Stewart’s energetic campaign and call for compromise has won praise from many outside the Conservative Party. He urged Tory lawmakers to put him into the final two and give the party a distinct alternative to Johnson.
“I would love to go against him in the final two in order to give members the chance to choose whether they want Boris’s Brexit or mine,” Stewart said.


Charity rescue ship carrying 373 African migrants docks in Sicily

The Ocean Viking ship seen from the Italian island of Lampedusa, Sicily. (AFP/File Photo)
The Ocean Viking ship seen from the Italian island of Lampedusa, Sicily. (AFP/File Photo)
Updated 4 min 54 sec ago

Charity rescue ship carrying 373 African migrants docks in Sicily

The Ocean Viking ship seen from the Italian island of Lampedusa, Sicily. (AFP/File Photo)
  • The Ocean Viking vessel had been waiting in heavy swells to get clearance from authorities
  • Many migrants recounted stories of alleged abuses suffered in Libya

ROME: A charity rescue ship carrying 373 migrants picked up off the Libyan coast has been allowed to dock in the Italian port of Augusta, in Sicily.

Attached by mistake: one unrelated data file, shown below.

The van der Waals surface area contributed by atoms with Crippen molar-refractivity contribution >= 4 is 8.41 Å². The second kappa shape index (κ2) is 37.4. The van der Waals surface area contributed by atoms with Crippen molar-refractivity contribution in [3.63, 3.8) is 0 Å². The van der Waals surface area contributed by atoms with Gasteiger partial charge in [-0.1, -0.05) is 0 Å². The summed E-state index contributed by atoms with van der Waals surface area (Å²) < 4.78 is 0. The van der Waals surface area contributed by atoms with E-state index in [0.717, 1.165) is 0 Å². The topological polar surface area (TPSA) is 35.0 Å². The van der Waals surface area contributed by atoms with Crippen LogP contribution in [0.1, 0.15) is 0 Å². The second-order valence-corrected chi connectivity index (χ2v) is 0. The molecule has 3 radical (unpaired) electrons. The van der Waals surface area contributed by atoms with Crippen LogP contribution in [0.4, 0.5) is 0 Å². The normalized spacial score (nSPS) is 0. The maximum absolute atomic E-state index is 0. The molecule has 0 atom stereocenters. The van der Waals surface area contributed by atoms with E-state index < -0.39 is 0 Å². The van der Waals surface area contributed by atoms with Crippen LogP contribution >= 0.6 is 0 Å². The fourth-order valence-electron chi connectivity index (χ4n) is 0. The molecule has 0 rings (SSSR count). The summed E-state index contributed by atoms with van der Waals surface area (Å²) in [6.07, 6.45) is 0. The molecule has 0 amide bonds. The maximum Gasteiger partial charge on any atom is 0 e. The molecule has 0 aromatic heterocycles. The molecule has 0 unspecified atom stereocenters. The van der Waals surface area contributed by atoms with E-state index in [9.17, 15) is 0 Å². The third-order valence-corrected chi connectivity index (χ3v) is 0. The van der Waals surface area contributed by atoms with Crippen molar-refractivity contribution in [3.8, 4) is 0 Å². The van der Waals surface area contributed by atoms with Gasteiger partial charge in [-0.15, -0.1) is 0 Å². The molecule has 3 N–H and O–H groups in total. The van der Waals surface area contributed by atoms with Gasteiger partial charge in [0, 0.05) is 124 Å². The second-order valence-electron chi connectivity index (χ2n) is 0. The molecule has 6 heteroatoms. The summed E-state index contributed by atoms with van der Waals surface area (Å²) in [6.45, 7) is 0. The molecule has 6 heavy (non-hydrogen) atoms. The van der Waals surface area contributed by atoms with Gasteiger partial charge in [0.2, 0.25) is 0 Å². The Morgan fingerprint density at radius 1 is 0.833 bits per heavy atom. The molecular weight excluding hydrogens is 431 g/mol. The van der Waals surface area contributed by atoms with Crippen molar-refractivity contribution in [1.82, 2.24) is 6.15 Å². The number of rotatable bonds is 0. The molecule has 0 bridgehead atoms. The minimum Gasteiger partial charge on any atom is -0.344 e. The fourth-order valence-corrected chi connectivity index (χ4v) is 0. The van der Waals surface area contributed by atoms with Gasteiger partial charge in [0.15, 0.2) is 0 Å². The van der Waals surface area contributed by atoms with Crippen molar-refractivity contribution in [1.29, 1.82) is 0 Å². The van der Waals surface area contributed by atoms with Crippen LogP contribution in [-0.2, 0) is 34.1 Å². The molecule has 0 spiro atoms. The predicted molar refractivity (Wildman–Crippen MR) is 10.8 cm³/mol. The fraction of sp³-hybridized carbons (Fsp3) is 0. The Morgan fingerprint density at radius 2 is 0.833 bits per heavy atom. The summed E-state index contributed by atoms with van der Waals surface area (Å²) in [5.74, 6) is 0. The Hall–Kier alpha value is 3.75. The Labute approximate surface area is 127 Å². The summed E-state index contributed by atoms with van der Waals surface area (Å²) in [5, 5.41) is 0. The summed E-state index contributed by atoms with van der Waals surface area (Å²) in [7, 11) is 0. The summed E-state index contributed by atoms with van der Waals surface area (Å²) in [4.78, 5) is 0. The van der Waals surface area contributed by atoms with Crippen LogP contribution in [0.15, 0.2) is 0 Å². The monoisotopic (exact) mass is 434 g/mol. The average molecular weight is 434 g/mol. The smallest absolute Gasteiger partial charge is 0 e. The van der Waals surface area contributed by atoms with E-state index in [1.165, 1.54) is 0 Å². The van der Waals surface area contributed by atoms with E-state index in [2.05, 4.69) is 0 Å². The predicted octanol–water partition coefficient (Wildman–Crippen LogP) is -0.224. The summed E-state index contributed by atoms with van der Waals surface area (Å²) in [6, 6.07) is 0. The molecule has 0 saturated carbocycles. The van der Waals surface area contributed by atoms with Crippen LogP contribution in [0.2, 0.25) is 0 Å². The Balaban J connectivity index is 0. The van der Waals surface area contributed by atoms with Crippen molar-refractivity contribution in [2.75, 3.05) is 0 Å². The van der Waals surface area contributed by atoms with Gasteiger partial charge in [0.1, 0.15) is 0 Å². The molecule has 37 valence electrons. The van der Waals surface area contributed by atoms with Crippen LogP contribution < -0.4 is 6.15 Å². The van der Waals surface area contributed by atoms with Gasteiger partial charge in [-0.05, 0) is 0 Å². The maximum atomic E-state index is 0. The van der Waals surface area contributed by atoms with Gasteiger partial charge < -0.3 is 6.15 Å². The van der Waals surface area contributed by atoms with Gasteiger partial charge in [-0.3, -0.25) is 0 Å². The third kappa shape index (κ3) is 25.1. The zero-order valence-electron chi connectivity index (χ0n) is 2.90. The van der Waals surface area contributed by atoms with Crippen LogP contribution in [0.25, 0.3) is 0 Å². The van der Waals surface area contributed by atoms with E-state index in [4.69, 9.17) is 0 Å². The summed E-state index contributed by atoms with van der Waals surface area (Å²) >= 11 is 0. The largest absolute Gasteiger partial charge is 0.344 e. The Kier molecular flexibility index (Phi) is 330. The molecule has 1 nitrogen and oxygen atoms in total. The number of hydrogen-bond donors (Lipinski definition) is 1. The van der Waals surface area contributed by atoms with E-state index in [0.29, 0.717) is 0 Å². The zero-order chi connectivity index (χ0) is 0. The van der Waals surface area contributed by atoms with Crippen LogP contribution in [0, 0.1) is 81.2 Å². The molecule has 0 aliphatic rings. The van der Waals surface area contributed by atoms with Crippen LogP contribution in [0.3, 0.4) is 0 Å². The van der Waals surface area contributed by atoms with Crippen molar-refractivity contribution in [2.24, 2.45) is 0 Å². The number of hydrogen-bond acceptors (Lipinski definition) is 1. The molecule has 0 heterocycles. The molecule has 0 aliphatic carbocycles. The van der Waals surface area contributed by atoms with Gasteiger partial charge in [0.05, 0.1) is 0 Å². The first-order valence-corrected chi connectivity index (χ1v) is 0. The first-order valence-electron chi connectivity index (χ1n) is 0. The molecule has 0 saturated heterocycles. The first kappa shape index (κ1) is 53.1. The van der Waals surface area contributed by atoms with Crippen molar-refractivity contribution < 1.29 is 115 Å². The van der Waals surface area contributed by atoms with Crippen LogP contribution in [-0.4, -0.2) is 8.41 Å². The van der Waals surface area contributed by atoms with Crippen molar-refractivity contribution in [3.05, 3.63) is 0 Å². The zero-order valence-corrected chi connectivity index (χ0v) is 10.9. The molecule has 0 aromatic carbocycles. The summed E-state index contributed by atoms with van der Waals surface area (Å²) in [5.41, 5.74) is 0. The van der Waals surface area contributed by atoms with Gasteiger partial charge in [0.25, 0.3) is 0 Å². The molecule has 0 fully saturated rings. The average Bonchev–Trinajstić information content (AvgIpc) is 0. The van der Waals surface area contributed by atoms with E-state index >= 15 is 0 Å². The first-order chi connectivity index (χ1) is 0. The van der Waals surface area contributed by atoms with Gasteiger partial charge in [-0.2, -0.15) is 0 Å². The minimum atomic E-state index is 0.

The Ocean Viking vessel had been waiting in heavy swells to get clearance from authorities for its passengers to disembark.

The migrants — who included 165 children of which 21 were aged under four — had been plucked from four packed dinghies and were mostly from south Saharan countries in Africa. They had told rescuers they were fleeing from camps in Libya where they feared for their lives.

Many recounted stories of alleged abuses suffered in Libya, with some having already attempted sea crossings to Europe only to be intercepted and transported back to the Libyan camps.

One of those rescued, Kylian, 19, from Mali, told Arab News: “In Libya we were all crammed into one home and we weren’t free to go where we wanted. I was out when bandits came, and I wanted to run to warn the others in the camp. When they fired, I fell to the ground. They thought that I was dead, and they just left me there.”